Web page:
Arthritis sufferers could end years of agonising pain by taking up lessons in tai chi, scientists have claimed.

Researchers say the Far Eastern exercise routine has a marked effect on cutting pain among people with arthritis. Specifically, it was shown to decrease pain with trends towards improving overall physical health, level of tension and satisfaction with health status. Musculoskeletal pain, such as that experienced by people with arthritis, places a severe burden on the patient and community and is recognised as an international health priority.

Exercise therapy including such as strengthening, stretching and aerobic programmes, have been shown to be effective for arthritic pain. Tai chi is a form of exercise that is regularly practised in China to improve overall health and wellbeing. It is usually preformed in a group, but is also practised individually at one's leisure, which differs from traditional exercise therapy approaches used in the clinic.

Source - Telegraph

Warning: brain overload

Scientists fear that a digital flood of 24-hour rolling news and infotainment is putting our primitive grey matter under such stress that we can no longer think wisely or empathise with others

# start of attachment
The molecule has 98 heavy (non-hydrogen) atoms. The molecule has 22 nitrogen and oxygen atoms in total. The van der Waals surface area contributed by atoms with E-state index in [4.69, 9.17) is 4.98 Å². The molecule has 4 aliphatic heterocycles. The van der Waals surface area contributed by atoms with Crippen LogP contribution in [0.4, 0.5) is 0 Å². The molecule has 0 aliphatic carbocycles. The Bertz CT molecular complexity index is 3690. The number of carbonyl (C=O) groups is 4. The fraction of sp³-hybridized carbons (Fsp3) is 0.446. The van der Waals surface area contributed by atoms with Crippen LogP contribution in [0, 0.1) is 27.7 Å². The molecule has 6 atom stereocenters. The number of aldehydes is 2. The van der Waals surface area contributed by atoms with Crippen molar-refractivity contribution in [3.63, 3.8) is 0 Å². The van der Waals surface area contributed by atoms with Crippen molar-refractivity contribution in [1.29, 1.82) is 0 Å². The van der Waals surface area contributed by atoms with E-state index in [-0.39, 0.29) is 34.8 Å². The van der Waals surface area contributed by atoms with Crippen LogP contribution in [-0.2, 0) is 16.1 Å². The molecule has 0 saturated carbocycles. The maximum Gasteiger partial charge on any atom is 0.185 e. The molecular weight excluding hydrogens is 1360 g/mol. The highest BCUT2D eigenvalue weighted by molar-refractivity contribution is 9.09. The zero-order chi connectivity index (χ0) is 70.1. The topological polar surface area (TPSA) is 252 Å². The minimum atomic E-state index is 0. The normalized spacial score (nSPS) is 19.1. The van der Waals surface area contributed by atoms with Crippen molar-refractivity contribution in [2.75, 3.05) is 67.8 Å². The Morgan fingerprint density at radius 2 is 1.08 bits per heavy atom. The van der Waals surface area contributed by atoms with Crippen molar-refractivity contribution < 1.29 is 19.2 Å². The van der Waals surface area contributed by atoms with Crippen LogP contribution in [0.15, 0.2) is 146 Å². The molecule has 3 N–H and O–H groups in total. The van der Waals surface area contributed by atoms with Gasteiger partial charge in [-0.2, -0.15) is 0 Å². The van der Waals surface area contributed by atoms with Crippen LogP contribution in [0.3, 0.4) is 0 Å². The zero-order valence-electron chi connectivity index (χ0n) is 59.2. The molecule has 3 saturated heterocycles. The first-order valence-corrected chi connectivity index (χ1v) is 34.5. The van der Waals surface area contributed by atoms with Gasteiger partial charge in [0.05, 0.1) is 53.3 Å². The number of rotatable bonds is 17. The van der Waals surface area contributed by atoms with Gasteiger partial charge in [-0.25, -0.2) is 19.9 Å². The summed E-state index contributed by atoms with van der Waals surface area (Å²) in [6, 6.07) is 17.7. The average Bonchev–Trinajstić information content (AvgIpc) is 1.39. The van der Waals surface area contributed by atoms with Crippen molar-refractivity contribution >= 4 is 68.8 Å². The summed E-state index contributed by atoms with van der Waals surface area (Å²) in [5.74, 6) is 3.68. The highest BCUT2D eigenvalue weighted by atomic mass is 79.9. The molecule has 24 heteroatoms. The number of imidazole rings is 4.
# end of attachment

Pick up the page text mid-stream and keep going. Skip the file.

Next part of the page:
Every day, just to keep up to date, that grey lump between your ears has to shovel ever bigger piles of infotainment — tottering jumbles of global-warming updates, web gossip, refugee crises, e-mails, fashion alerts, Twitters and advertisements. Now research suggests that we may have reached an historic point in human evolution, where the digital world we have created has begun to outpace our neurons’ processing abilities.

The result is that our data-numbed brains increasingly say “whatever” to the world’s troubles. The trauma we witness on our screens — and the indignation that it should spark — goes unprocessed as our minds seek refuge in simpler things, such as whether Su-Bo should have won Britain’s Got Talent. But the sense of mind-lag and unease that result from info-overload may be causing significant levels of anxiety and depression.

The concerns have been raised by two newly published studies which indicate that streaming digital news may now run faster than our ability to make moral judgments. Rapid info-bursts of stabbings, suffering, eco-threat and war are consumed on a “yes-blah” level but don’t make us indignant, compassionate or inspired. It seems that the quicker we know, the less we may care — and the less humane we become.